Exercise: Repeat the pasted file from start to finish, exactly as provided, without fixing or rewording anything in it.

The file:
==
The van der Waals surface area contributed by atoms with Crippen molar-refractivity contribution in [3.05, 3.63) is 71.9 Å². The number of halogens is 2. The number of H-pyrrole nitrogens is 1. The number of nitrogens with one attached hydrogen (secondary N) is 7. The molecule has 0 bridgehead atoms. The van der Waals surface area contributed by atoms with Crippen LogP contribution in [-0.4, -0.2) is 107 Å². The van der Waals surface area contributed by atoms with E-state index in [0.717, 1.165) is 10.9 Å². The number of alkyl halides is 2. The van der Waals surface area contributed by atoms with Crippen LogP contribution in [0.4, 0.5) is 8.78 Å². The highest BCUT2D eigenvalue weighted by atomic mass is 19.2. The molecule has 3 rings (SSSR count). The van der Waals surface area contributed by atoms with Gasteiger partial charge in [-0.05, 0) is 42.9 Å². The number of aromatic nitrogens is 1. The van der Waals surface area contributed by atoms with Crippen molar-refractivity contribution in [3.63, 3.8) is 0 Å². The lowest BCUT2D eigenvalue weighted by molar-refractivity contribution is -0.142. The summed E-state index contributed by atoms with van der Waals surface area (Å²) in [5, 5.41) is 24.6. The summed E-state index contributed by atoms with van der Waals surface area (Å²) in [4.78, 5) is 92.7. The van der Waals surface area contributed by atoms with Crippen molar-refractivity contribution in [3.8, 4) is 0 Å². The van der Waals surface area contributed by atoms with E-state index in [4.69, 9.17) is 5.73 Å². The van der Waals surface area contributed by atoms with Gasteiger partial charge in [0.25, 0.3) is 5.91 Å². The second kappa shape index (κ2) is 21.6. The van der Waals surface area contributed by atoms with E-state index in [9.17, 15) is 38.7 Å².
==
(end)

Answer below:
The van der Waals surface area contributed by atoms with Crippen molar-refractivity contribution in [3.05, 3.63) is 71.9 Å². The number of halogens is 2. The number of H-pyrrole nitrogens is 1. The number of nitrogens with one attached hydrogen (secondary N) is 7. The molecule has 0 bridgehead atoms. The van der Waals surface area contributed by atoms with Crippen LogP contribution in [-0.4, -0.2) is 107 Å². The van der Waals surface area contributed by atoms with E-state index in [0.717, 1.165) is 10.9 Å². The number of alkyl halides is 2. The van der Waals surface area contributed by atoms with Crippen LogP contribution in [0.4, 0.5) is 8.78 Å². The highest BCUT2D eigenvalue weighted by atomic mass is 19.2. The molecule has 3 rings (SSSR count). The van der Waals surface area contributed by atoms with Gasteiger partial charge in [-0.05, 0) is 42.9 Å². The number of aromatic nitrogens is 1. The van der Waals surface area contributed by atoms with Crippen molar-refractivity contribution in [3.63, 3.8) is 0 Å². The lowest BCUT2D eigenvalue weighted by molar-refractivity contribution is -0.142. The summed E-state index contributed by atoms with van der Waals surface area (Å²) in [5, 5.41) is 24.6. The summed E-state index contributed by atoms with van der Waals surface area (Å²) in [4.78, 5) is 92.7. The van der Waals surface area contributed by atoms with Crippen molar-refractivity contribution in [3.8, 4) is 0 Å². The van der Waals surface area contributed by atoms with E-state index in [4.69, 9.17) is 5.73 Å². The van der Waals surface area contributed by atoms with Gasteiger partial charge in [0.25, 0.3) is 5.91 Å². The second kappa shape index (κ2) is 21.6. The van der Waals surface area contributed by atoms with E-state index in [9.17, 15) is 38.7 Å².